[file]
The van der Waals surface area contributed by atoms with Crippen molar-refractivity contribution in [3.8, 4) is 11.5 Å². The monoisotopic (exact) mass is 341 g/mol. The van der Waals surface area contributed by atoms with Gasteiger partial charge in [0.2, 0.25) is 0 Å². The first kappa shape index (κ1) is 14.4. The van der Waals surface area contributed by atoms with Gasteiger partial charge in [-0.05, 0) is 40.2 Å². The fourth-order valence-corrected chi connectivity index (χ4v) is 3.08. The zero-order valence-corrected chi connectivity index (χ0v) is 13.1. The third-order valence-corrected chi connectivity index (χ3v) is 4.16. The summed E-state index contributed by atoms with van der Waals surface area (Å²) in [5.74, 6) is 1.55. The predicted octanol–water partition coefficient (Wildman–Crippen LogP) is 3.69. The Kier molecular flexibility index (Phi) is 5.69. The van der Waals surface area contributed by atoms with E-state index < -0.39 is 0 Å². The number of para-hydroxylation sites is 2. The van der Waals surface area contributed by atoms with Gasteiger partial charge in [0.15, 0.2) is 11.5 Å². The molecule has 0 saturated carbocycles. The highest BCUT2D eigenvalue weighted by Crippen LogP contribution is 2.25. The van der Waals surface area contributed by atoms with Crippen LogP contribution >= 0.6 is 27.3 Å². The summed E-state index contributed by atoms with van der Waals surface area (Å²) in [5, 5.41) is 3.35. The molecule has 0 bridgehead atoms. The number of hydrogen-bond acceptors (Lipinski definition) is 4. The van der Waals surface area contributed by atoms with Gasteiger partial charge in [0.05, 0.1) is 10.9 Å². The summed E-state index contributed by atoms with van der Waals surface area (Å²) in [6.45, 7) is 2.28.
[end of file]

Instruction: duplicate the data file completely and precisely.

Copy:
The van der Waals surface area contributed by atoms with Crippen molar-refractivity contribution in [3.8, 4) is 11.5 Å². The monoisotopic (exact) mass is 341 g/mol. The van der Waals surface area contributed by atoms with Gasteiger partial charge in [0.2, 0.25) is 0 Å². The first kappa shape index (κ1) is 14.4. The van der Waals surface area contributed by atoms with Gasteiger partial charge in [-0.05, 0) is 40.2 Å². The fourth-order valence-corrected chi connectivity index (χ4v) is 3.08. The zero-order valence-corrected chi connectivity index (χ0v) is 13.1. The third-order valence-corrected chi connectivity index (χ3v) is 4.16. The summed E-state index contributed by atoms with van der Waals surface area (Å²) in [5.74, 6) is 1.55. The predicted octanol–water partition coefficient (Wildman–Crippen LogP) is 3.69. The Kier molecular flexibility index (Phi) is 5.69. The van der Waals surface area contributed by atoms with E-state index < -0.39 is 0 Å². The number of para-hydroxylation sites is 2. The van der Waals surface area contributed by atoms with Gasteiger partial charge in [0.15, 0.2) is 11.5 Å². The molecule has 0 saturated carbocycles. The highest BCUT2D eigenvalue weighted by Crippen LogP contribution is 2.25. The van der Waals surface area contributed by atoms with Crippen LogP contribution >= 0.6 is 27.3 Å². The summed E-state index contributed by atoms with van der Waals surface area (Å²) in [5, 5.41) is 3.35. The molecule has 0 bridgehead atoms. The number of hydrogen-bond acceptors (Lipinski definition) is 4. The van der Waals surface area contributed by atoms with Gasteiger partial charge in [0.05, 0.1) is 10.9 Å². The summed E-state index contributed by atoms with van der Waals surface area (Å²) in [6.45, 7) is 2.28.